Dec 14, 2020 - Economy

A growing corporate solvency crisis

Benjamin Franklin underwater

Illustration: Eniola Odetunde/Axios

Companies around the world are increasingly at risk of failure, and the size of the problem is growing.

Driving the news: That's the message being delivered by two of the world's most respected monetary authorities — former European Central Bank president Mario Draghi and former Reserve Bank of India governor Raghuram Rajan — and a flurry of other top economists.

What's happening: "There is a growing corporate solvency crisis in most of the world, as balance sheets are hit hard by losses and the resulting need to pile up debt," co-chairs Draghi and Rajan, along with a group of economists, academics and central bankers that includes former chair of the Council of Economic Advisers Jason Furman and People's Bank of China governor Yi Gang, wrote in a report for the Group of 30 (G30).

  • "In addition, many companies entered the coronavirus recession with unusually high levels of leverage."

Between the lines: Further, the actions taken by central banks and governments in response to the coronavirus pandemic are masking the true state of the economy — a disguise that cannot last forever.

What we're hearing: While central banks could continue to pump money through the financial system for a long time, businesses can't survive on liquidity alone, Draghi told Axios during a meeting with reporters Friday.

  • "You can do a certain amount of what’s called evergreening but after a while the corporation will remain unviable no matter how big is the liquidity support."
  • "At this point in time the next issue we’ve got to be worried about is a surge in nonperforming loans all over the banking system in most parts of the world."

One level deeper: Unlike central bank support, which will be in place for quite some time, the massive fiscal support packages from governments will have to come to an end, Rajan told Axios during the meeting.

  • At that point, businesses will start failing and questions will need to be answered about not just the firms that go under, but about the firms that are connected to them, as well as banks and individuals.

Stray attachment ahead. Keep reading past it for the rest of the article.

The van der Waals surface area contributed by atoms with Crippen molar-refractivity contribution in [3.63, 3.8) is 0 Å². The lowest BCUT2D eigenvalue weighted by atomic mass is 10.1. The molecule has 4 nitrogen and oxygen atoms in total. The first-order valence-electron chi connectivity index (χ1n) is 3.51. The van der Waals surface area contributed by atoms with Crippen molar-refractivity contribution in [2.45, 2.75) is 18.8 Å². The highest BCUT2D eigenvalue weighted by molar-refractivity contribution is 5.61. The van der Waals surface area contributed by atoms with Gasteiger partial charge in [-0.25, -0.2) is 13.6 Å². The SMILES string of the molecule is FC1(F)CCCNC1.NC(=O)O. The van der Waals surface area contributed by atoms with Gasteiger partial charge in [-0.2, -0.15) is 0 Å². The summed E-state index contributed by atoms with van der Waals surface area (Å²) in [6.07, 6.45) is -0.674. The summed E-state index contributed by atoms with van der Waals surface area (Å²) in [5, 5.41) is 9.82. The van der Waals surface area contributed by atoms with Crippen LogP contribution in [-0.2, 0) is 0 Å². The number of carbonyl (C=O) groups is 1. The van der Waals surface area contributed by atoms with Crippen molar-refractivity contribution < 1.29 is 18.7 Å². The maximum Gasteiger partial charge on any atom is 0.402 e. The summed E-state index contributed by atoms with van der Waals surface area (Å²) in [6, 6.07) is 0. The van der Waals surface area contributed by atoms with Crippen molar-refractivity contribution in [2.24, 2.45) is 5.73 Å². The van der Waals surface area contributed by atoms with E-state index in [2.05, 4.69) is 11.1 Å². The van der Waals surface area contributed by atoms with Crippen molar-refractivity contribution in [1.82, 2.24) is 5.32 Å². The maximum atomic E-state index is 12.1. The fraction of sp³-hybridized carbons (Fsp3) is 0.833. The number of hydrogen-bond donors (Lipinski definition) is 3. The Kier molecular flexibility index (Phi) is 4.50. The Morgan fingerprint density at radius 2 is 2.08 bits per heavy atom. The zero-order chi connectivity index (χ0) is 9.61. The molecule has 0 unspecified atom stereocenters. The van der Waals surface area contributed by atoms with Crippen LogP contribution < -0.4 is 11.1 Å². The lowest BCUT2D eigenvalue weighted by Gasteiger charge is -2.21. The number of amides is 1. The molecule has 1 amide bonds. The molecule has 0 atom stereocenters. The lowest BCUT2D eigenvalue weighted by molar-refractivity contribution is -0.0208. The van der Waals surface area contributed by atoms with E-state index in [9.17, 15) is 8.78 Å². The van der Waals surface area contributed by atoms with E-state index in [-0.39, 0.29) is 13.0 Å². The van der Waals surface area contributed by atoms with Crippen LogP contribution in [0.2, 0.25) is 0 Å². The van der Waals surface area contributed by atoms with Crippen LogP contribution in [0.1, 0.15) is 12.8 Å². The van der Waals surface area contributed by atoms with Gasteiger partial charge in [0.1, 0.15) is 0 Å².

The bottom line: "We’re not yet out of the pandemic but we should start preparing for what comes next," Rajan said.

  • "And what comes next are the consequences of the tremendous amount of support that we have in place."

A crisis with no end in sight

Draghi, who famously said the ECB would do "whatever it takes" to support the eurozone economy back in 2012, believes central banks have no alternative but to continue to keep rates low and keep printing incredible amounts of money.

  • "Support, in my view, will continue for quite a long time," he told Axios during the Friday meeting.

The big picture: "Originally, some people said this is going to be a V-shaped recession. This is not a V-shaped recession, this is a long recession."

The big question: "For fiscal authorities almost everywhere ... we are in a period of time where new [spending] programs succeed old programs without any break, and bigger and bigger numbers come every day."

  • "The main issue is how do you design these programs, how well do you spend this money because ultimately growth will depend on that. In many countries, only on that."

Editor's note: This story has been edited to state that Raghuram Rajan was the governor of the Reserve Bank of India, not the Bank of India.

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